Friday, February 16, 2007

John Craxton covers

John Craxton is a British painter of some note, but I doubt I would know his name at all were it not for the splendid book jackets he has created over the years for the works of his compatriot, the travel writer Patrick Leigh Fermor.
These first covers are for the two books in which, many years after the fact, Leigh Fermor recollected the initial stages of the journey he had made, as a very young man in the 1930s, from Holland to Istanbul, largely on foot. Craxton's informal approach seems very apt for the story of a young, talented, largely self-taught Englishman vagabonding across Europe, encountering remnants of old ways that were soon to be lost forever. I'm guessing that the river depicted is the Danube.

The next two images illustrate a briefer book narrating a later trip to South America, and Leigh Fermor's only novel, which I still have never got around to reading.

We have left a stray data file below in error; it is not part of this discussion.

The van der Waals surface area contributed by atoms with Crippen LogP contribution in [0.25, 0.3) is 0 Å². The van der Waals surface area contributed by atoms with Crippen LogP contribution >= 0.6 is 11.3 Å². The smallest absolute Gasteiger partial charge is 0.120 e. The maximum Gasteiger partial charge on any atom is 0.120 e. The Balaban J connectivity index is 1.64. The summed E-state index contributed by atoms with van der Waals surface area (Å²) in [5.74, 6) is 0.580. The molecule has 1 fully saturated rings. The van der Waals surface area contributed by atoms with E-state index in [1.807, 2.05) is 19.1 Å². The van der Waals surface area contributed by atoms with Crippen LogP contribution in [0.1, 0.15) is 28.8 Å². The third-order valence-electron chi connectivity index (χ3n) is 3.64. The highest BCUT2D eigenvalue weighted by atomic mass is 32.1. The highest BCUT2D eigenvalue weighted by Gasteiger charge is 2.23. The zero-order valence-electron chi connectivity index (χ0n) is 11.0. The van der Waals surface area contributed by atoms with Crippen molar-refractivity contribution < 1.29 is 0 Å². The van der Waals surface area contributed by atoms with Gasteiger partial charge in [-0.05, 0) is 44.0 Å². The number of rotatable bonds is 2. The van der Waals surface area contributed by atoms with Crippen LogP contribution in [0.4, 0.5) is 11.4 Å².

A Time to Keep Silence is another shorter work, one that recounts Leigh Fermor's visits to monasteries in France and Cappadocia.

Finally, the paperback cover of A Time of Gifts below has a slightly different color palette than the John Murray hardcover. As I remember, the Viking hardcover edition in the US didn't use Craxton's art at all.

I don't have copies of the Penguin editions of Leigh Fermor's two books on Greece, Mani and Roumeli, or his book on the Caribbean, The Traveller's Tree, but I think at least some printings of those books had Craxton art as well. The Harper hardcover editions I own don't, although Roumeli has a map of Greece drawn in his hand on the endpapers.

The preponderance of blue in these covers is likely no accident; both Craxton and Leigh Fermor have lived in Greece for much of their lives. They are very old men now, and I don't know how likely it is that the concluding volume of Leigh Fermor's account of his journey to Constantinople will ever be published. If it is, though, I hope John Craxton will still be around to do the cover.

Postcript (2013): John Craxton died in 2009, Patrick Leigh Fermor on June 10, 2011. The narrative of the last leg of the journey was never completed, but portions left among Leigh Fermor's papers are being published, by John Murray in the UK this year, and by New York Review Books in the US in 2014, as The Broken Road. The Murray cover keeps to the spirit of Craxton's work.

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